Get full access to Outside Learn, our online education hub featuring in-depth fitness and nutrition courses and more than 2,000 instructional videos when you sign up for Outside+.
Music can make or break a workout — in more ways than one. “The judicious use of music can bring about measurable and meaningful benefits to human performance, particularly when the beat is synced with work rate,” says Costas Karageorghis, Ph.D., professor at Brunel University London. In his book Applying Music in Exercise and Sport (Human Kinetics, August 2016), Karageorghis offers specific songs for various types of goals and workouts. Use this sampling of tracks to create your own playlists.
A solid stretching playlist should serve to help you focus. “This music is not intended to have an ergogenic, or work-enhancing, effect during warm-up and flexibility routines,” Karageorghis says. “Rather, its purpose is to help exercisers prepare physically and mentally for the more vigorous forms of activity that typically follow.”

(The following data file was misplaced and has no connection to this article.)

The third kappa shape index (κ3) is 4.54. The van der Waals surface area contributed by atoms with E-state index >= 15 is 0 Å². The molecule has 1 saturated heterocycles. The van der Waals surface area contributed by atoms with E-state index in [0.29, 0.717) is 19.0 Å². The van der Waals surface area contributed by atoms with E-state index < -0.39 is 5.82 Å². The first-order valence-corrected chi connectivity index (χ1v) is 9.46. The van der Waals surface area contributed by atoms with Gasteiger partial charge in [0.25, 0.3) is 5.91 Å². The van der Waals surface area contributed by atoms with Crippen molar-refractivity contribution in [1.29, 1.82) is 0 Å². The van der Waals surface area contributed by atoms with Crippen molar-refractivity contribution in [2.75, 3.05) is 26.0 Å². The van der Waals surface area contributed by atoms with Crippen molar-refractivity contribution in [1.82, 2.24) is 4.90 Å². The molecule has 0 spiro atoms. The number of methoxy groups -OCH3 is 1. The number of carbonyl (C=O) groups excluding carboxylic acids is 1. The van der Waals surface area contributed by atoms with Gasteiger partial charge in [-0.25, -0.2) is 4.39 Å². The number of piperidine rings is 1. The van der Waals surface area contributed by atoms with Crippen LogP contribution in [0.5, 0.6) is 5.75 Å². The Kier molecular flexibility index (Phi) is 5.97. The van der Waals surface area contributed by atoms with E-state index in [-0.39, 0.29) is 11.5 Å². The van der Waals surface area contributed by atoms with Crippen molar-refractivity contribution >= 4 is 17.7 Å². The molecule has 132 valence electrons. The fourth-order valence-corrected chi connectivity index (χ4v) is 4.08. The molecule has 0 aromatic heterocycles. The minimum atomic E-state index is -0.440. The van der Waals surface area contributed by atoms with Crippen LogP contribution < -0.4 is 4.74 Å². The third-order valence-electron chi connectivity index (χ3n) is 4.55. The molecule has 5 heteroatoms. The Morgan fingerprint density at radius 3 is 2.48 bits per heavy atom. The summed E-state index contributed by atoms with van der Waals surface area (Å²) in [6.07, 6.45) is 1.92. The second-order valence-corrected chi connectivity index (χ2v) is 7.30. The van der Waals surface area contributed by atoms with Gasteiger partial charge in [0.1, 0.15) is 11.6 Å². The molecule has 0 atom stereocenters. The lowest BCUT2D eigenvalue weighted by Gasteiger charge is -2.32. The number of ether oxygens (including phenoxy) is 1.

Core training is generally not done at a fast pace, so use music that has a moderate tempo around 105 to 125 beats per minute. “The tempo should match the expected heart rate when working out asynchronously — i.e., when the music is in the background,” Karageorghis says.
“It is slightly easier to use music in the synchronous mode on the StepMill than it is on the treadmill, particularly if you know the speed at which you are going to be stepping, and can thus select music with the appropriate beats per minute,” Karageorghis says.
“Evidence suggests that the optimal tempo range [for stationary cycling] is between 115 to 145 bpm, depending on intensity,” Karageorghis says.
- Billie Jean, by Michael Jackson (117 bpm; easy pace)
- Wake Me Up, by Avicii (125 bpm; moderate pace)
- Boom Boom Pow, by The Black Eyed Peas (130 bpm; moderately intense pace)
- The Rockafeller Skank, by Fatboy Slim (145 bpm; intense pace)